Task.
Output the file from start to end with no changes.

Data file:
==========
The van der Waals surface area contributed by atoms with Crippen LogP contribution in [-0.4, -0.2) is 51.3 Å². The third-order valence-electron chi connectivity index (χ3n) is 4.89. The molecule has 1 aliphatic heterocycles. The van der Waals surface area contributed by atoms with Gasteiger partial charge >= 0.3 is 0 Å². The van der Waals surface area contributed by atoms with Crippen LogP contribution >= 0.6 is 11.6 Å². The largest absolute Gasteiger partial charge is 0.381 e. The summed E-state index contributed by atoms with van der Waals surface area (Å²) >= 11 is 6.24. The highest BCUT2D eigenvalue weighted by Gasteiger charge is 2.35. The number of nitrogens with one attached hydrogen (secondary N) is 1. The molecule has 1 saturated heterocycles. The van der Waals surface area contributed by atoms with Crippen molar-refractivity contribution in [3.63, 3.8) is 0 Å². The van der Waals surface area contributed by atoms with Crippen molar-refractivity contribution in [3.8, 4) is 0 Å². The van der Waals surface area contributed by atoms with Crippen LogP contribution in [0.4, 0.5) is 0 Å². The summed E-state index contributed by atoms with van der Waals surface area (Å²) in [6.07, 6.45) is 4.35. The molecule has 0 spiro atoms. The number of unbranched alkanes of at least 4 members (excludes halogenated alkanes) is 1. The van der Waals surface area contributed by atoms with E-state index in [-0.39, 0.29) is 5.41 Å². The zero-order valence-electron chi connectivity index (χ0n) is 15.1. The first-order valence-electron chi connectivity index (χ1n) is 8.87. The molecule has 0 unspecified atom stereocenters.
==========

The van der Waals surface area contributed by atoms with Crippen LogP contribution in [-0.4, -0.2) is 51.3 Å². The third-order valence-electron chi connectivity index (χ3n) is 4.89. The molecule has 1 aliphatic heterocycles. The van der Waals surface area contributed by atoms with Gasteiger partial charge >= 0.3 is 0 Å². The van der Waals surface area contributed by atoms with Crippen LogP contribution >= 0.6 is 11.6 Å². The largest absolute Gasteiger partial charge is 0.381 e. The summed E-state index contributed by atoms with van der Waals surface area (Å²) >= 11 is 6.24. The highest BCUT2D eigenvalue weighted by Gasteiger charge is 2.35. The number of nitrogens with one attached hydrogen (secondary N) is 1. The molecule has 1 saturated heterocycles. The van der Waals surface area contributed by atoms with Crippen molar-refractivity contribution in [3.63, 3.8) is 0 Å². The van der Waals surface area contributed by atoms with Crippen molar-refractivity contribution in [3.8, 4) is 0 Å². The van der Waals surface area contributed by atoms with Crippen LogP contribution in [0.4, 0.5) is 0 Å². The summed E-state index contributed by atoms with van der Waals surface area (Å²) in [6.07, 6.45) is 4.35. The molecule has 0 spiro atoms. The number of unbranched alkanes of at least 4 members (excludes halogenated alkanes) is 1. The van der Waals surface area contributed by atoms with E-state index in [-0.39, 0.29) is 5.41 Å². The zero-order valence-electron chi connectivity index (χ0n) is 15.1. The first-order valence-electron chi connectivity index (χ1n) is 8.87. The molecule has 0 unspecified atom stereocenters.